Thursday, June 01, 2017

Congressman urges enhancements to SEC’s board diversity rule

By Amy Leisinger, J.D.

House Financial Services Committee Senior Member Gregory Meeks (D-NY) has sent a letter to SEC Chairman Jay Clayton urging continuation of efforts to improve corporate board diversity disclosures. Signed by 29 House Democrats, including 15 other FSC members, the letter notes that the Commission’s 2009 board diversity rule has "proved inadequate" by failing to define "diversity" clearly and by allowing companies excessive discretion on what information to report.

"The SEC’s corporate board diversity rule is broken. Although many companies have complied with the spirit of the law, many other companies fall short of providing valuable information to investors regarding their boards’ racial, ethnic, and gender composition," Rep. Meeks said.

Stakeholder comments. The corporate board diversity rule requires public companies to disclose the extent to which they consider diversity when nominating and selecting board directors, but the lack of specificity in its text has led to vague disclosures of minimal use to stakeholders, the letter notes. Investors have called for improvement, submitting a rulemaking petition expressing concerns and recommending that the SEC require companies to share the gender, race, and ethnicity of board members. In addition, former SEC officials have recognized the need for change. Past Commissioner Luis Aguilar noted that some companies have done the bare minimum by providing only abstract information regarding diversity efforts, and former SEC Chair Mary Jo White directed the agency’s staff to review the rule and consider potential enhancements prior to her resignation.

Business leaders have also acknowledged the benefits (and minimal burdens) associated with more comprehensive diversity disclosures, according to the letter. Specifically, the SEC’s Advisory Committee on Small and Emerging Companies recommended that the SEC require specific disclosures about the self-identified race, gender, and ethnicity of their board members and nominees, the letter explains.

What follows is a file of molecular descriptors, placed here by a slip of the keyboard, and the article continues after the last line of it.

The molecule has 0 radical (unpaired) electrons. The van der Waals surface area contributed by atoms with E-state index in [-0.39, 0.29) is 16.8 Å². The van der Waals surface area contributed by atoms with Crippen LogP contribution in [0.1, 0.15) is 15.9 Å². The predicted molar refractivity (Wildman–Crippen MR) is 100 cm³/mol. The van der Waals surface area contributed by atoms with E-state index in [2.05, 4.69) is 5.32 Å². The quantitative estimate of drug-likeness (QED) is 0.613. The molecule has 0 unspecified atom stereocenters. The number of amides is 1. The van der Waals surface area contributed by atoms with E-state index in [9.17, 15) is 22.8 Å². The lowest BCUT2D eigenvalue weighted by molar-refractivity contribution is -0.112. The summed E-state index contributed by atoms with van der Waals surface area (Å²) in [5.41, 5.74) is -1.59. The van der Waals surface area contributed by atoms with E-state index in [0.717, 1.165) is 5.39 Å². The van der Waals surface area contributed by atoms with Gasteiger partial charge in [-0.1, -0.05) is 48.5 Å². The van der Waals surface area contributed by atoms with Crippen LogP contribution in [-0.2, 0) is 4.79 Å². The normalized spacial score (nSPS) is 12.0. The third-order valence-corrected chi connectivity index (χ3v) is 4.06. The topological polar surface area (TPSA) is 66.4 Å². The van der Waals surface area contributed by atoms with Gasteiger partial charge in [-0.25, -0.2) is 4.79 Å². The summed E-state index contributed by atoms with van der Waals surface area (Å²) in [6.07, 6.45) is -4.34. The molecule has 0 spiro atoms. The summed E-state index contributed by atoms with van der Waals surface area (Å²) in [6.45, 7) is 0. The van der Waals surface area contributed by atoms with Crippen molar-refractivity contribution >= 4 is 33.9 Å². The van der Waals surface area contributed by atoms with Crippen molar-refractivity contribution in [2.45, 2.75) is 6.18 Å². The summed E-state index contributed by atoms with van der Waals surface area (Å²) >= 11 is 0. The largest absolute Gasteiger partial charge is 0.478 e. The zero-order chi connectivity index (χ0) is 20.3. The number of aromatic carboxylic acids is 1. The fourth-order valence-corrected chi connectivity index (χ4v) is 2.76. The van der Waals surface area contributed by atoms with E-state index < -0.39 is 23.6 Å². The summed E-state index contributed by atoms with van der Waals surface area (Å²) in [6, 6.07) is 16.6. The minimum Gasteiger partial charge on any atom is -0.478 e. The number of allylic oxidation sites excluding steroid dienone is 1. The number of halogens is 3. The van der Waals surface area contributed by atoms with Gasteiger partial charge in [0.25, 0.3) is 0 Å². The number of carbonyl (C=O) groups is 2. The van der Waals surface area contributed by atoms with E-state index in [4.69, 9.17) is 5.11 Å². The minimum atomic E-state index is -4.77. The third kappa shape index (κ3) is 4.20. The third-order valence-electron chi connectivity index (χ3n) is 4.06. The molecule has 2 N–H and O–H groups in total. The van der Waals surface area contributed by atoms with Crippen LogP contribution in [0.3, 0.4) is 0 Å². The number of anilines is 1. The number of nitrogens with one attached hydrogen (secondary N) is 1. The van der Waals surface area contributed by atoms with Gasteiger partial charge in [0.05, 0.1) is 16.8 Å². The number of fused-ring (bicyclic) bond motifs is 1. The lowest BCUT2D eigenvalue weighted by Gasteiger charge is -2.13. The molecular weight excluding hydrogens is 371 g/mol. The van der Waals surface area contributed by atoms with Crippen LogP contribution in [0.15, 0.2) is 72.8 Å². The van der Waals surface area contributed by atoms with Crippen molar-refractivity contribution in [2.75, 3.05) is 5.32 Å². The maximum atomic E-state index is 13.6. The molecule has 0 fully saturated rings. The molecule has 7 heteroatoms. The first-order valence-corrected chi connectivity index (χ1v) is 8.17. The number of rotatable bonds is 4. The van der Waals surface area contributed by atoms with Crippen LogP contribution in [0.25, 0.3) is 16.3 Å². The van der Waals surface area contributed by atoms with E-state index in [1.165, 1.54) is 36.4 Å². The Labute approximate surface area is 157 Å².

From an industry standpoint, Christopher A. Pickett, leader of the Securities & Financial Services industry group and chief diversity officer at law firm Greensfelder, Hemker & Gale, P.C., notes: "The securities industry is moving in the right direction after recently struggling with how it can diversify its workforce, but progress has been slow and we haven’t seen nearly the volume of diversity initiatives as in many other industries."

Formal rulemaking recommended. The letter notes that Chairman Clayton has demonstrated a willingness to work with fellow commissioners, staff, and committee members to monitor issues with diversity disclosures but urged him to go beyond compliance monitoring and propose a new corporate board diversity rule for public comment.

"It’s time to put words into action and I hope that the new Chair initiates that process through formal rulemaking," Rep. Meeks concluded.